Dealing with difficulties pays dividends


We’ve all been there.

You’ve really got to talk to your supervisor about scheduling yet another meeting after hours.

You know your colleague should probably redo that project, but maybe it’s fine?

Meetings with your clients have gotten dicey, but you can’t seem to address the root cause.

That recurring newsletter you’ve been asked to do? No one reads it. But how do you refuse?

Sure, you should address the uncomfortable, prickly situations that arise at work, but we get it — confrontation can be unsettling. At best, it’s a little sweat-inducing. At worst, destabilizing.

But what if that temporary discomfort yielded long-term benefits?

Resolving issues in the workplace isn’t just a nice-to-have recommendation from human resources. It’s a prime opportunity to grow.

Go on, rip off the band-aid

We dread getting into difficult situations at work, but most instances of conflict have surprising benefits. Our data show that dealing with difficulty in the workplace actually influences growth.

Researchers at MindReady used a Natural Language Processing (NLP) model to detect key work and life events mentioned in assessments from tens of thousands of members and coaches. Members were split into two groups (one having had difficult conversations, and the other having had none) and researchers compared the growth of the two groups across multiple outcomes of the whole-person model.

What we found surprised us:


Having difficult conversations and situations is linked to greater growth in two areas:

Members who have had difficult conversations and situations experience 41% greater growth in strategic planning skills than members who have not. This could mean that encountering difficulties and having difficult conversations helps employees to gain experience and become better at anticipating roadblocks. That also means that employees might do better at boosting their ability to plan for the future, a trait also called prospection.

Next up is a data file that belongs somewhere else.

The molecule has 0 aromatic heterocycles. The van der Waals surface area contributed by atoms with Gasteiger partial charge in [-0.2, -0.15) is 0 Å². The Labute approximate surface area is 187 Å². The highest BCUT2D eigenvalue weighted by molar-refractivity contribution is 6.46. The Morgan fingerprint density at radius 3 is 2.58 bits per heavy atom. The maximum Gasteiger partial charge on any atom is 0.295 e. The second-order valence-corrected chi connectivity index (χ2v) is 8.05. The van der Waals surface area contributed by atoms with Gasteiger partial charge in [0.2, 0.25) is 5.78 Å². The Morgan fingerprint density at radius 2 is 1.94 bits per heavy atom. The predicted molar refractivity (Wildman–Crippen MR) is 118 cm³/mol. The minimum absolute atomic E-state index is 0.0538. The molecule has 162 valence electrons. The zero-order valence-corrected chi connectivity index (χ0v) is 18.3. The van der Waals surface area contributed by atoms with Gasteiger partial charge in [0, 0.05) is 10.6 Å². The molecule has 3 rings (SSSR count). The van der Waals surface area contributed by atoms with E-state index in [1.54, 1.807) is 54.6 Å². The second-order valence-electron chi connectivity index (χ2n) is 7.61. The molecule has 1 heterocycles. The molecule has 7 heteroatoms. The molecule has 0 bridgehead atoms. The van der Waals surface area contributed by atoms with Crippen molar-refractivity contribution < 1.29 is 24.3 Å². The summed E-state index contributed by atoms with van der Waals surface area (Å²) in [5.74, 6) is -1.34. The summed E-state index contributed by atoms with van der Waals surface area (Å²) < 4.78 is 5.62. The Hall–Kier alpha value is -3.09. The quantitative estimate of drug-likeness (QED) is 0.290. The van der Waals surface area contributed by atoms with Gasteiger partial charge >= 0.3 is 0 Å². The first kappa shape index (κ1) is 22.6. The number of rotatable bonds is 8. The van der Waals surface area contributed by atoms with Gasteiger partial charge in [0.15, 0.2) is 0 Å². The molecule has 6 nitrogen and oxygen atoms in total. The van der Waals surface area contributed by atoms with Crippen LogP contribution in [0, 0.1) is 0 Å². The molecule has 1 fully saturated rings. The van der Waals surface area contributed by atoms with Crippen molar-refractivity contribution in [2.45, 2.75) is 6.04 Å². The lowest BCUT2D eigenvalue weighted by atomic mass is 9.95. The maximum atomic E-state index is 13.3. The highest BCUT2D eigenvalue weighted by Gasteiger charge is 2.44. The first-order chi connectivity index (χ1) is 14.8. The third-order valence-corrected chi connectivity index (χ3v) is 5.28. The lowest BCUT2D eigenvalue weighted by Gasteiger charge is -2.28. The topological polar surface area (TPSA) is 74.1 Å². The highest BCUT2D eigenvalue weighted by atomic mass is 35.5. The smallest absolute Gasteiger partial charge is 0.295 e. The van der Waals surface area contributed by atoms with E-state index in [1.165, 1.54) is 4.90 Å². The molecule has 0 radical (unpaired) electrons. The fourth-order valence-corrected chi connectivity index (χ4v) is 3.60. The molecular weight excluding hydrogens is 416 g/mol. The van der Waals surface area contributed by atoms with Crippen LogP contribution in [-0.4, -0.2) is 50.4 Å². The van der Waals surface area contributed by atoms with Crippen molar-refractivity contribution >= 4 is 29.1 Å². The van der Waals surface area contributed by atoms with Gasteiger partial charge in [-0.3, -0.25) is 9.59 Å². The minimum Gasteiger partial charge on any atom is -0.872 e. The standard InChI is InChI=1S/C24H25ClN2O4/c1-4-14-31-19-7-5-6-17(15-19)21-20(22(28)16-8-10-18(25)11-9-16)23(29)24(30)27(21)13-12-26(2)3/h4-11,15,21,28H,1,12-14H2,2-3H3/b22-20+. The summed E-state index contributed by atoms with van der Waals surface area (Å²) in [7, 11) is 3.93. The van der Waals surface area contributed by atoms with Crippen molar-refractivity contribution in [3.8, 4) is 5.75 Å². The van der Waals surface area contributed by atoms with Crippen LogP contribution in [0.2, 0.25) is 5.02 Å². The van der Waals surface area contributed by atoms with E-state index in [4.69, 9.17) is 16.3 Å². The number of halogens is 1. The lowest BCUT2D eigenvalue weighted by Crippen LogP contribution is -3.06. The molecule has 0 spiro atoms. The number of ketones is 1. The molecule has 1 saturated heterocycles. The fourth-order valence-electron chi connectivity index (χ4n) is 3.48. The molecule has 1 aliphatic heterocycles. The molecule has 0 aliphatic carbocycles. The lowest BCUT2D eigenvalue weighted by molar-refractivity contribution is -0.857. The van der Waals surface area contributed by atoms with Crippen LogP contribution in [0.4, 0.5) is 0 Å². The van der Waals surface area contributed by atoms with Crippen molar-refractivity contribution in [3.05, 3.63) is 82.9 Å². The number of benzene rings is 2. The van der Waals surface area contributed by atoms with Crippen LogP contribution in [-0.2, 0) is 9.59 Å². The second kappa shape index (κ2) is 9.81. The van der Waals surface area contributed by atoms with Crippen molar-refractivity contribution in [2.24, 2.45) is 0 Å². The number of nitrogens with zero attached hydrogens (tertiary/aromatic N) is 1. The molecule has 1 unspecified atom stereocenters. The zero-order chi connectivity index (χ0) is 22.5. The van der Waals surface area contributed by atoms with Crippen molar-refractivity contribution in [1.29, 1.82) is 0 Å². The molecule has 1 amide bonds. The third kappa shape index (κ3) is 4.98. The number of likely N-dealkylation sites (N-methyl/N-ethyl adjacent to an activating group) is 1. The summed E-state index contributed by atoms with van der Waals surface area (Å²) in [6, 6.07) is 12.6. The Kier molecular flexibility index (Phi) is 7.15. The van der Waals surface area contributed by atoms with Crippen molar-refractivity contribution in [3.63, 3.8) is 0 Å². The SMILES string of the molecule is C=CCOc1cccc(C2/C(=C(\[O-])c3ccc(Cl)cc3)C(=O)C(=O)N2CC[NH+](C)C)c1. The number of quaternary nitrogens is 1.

Similarly, members who have had difficult conversations and situations experience 49% greater growth in growth mindset than members who have not. Put simply, help from coaches makes encountering challenges a catalyst for fueling resiliency and an attitude perfect for bouncing back from challenges.

Not all conflict is the same, but the benefits are worth it

Before anyone goes and rushes headlong into a spat with their supervisor, know that there is a specific type of conflict that proves beneficial: productive conflict. Unlike destructive communication that can inhibit trust and respect among colleagues, productive conflict is an important part of healthy communication. When done right, team members may disagree but everyone’s ideas are heard and respected. Thus, productive conflict serves as an essential ingredient to both team and organizational growth in myriad ways:

It encourages healthy debate

Healthy discourse repels complacency amongst team members. This contributes to a sustainable company culture of open dialogue and discussion. Strong teams should be able to challenge each other’s thinking, debate, and come together to decide on the best plan of action.

It creates an environment of learning

In the face of misunderstanding, some employees might nod their heads and keep quiet. Fear might stand in the way of asking their manager questions or disputing a decision because they don’t want to cause contention. This prevents team members from learning from their managers and peers learning from each other. But companies that normalize productive conflict encourage an environment of shared learning.

It helps teams work toward their goals

Working through conflict helps teams learn how to embrace productive conflict, welcome different opinions, and thoughts, and resolve issues. In turn, this creates a more enriched (and inclusive!) work environment that allows teams to move forward by promoting cognitive flexibility and increasing productivity.

Essentially, having difficult conversations and navigating unpredictable situations in the workplace needn’t be feared; it’s an opportunity (especially when coupled with coaching) to grow as an individual, a member of a team, and a resilient contributor to an organization unafraid of challenges and change.